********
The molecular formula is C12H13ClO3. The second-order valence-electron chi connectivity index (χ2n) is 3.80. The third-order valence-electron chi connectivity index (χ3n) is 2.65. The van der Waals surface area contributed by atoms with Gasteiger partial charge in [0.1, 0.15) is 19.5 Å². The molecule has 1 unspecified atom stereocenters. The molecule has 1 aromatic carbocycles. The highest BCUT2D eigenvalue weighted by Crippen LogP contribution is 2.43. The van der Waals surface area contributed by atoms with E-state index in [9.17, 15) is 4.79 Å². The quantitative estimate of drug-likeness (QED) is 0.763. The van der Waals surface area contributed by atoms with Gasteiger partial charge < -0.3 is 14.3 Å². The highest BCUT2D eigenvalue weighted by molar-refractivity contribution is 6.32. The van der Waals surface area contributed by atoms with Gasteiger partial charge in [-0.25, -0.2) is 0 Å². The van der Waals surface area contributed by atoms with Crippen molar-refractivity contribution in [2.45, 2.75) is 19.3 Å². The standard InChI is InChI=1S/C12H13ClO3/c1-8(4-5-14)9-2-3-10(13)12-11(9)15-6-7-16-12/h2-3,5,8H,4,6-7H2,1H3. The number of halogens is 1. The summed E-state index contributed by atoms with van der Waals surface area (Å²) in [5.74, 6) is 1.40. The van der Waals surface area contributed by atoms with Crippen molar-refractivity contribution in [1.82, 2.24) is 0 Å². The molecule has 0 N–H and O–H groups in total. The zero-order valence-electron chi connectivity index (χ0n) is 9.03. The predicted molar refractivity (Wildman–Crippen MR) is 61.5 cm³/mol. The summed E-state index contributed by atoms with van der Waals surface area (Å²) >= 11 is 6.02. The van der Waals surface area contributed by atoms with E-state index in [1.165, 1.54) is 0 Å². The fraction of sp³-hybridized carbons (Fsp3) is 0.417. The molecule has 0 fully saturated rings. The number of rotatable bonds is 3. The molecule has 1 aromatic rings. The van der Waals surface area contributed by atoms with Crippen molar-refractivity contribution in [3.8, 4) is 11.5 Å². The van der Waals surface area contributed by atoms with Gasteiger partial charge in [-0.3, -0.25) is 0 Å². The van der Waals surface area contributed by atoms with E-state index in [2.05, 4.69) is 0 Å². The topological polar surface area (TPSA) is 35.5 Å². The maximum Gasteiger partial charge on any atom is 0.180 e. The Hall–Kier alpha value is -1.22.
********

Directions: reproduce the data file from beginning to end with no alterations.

The molecular formula is C12H13ClO3. The second-order valence-electron chi connectivity index (χ2n) is 3.80. The third-order valence-electron chi connectivity index (χ3n) is 2.65. The van der Waals surface area contributed by atoms with Gasteiger partial charge in [0.1, 0.15) is 19.5 Å². The molecule has 1 unspecified atom stereocenters. The molecule has 1 aromatic carbocycles. The highest BCUT2D eigenvalue weighted by Crippen LogP contribution is 2.43. The van der Waals surface area contributed by atoms with E-state index in [9.17, 15) is 4.79 Å². The quantitative estimate of drug-likeness (QED) is 0.763. The van der Waals surface area contributed by atoms with Gasteiger partial charge < -0.3 is 14.3 Å². The highest BCUT2D eigenvalue weighted by molar-refractivity contribution is 6.32. The van der Waals surface area contributed by atoms with Gasteiger partial charge in [-0.25, -0.2) is 0 Å². The van der Waals surface area contributed by atoms with Crippen molar-refractivity contribution in [2.45, 2.75) is 19.3 Å². The standard InChI is InChI=1S/C12H13ClO3/c1-8(4-5-14)9-2-3-10(13)12-11(9)15-6-7-16-12/h2-3,5,8H,4,6-7H2,1H3. The number of halogens is 1. The summed E-state index contributed by atoms with van der Waals surface area (Å²) in [5.74, 6) is 1.40. The van der Waals surface area contributed by atoms with Crippen molar-refractivity contribution in [1.82, 2.24) is 0 Å². The molecule has 0 N–H and O–H groups in total. The zero-order valence-electron chi connectivity index (χ0n) is 9.03. The predicted molar refractivity (Wildman–Crippen MR) is 61.5 cm³/mol. The summed E-state index contributed by atoms with van der Waals surface area (Å²) >= 11 is 6.02. The van der Waals surface area contributed by atoms with E-state index in [1.165, 1.54) is 0 Å². The fraction of sp³-hybridized carbons (Fsp3) is 0.417. The molecule has 0 fully saturated rings. The number of rotatable bonds is 3. The molecule has 1 aromatic rings. The van der Waals surface area contributed by atoms with Crippen molar-refractivity contribution in [3.8, 4) is 11.5 Å². The van der Waals surface area contributed by atoms with Gasteiger partial charge in [-0.3, -0.25) is 0 Å². The van der Waals surface area contributed by atoms with E-state index in [2.05, 4.69) is 0 Å². The topological polar surface area (TPSA) is 35.5 Å². The maximum Gasteiger partial charge on any atom is 0.180 e. The Hall–Kier alpha value is -1.22.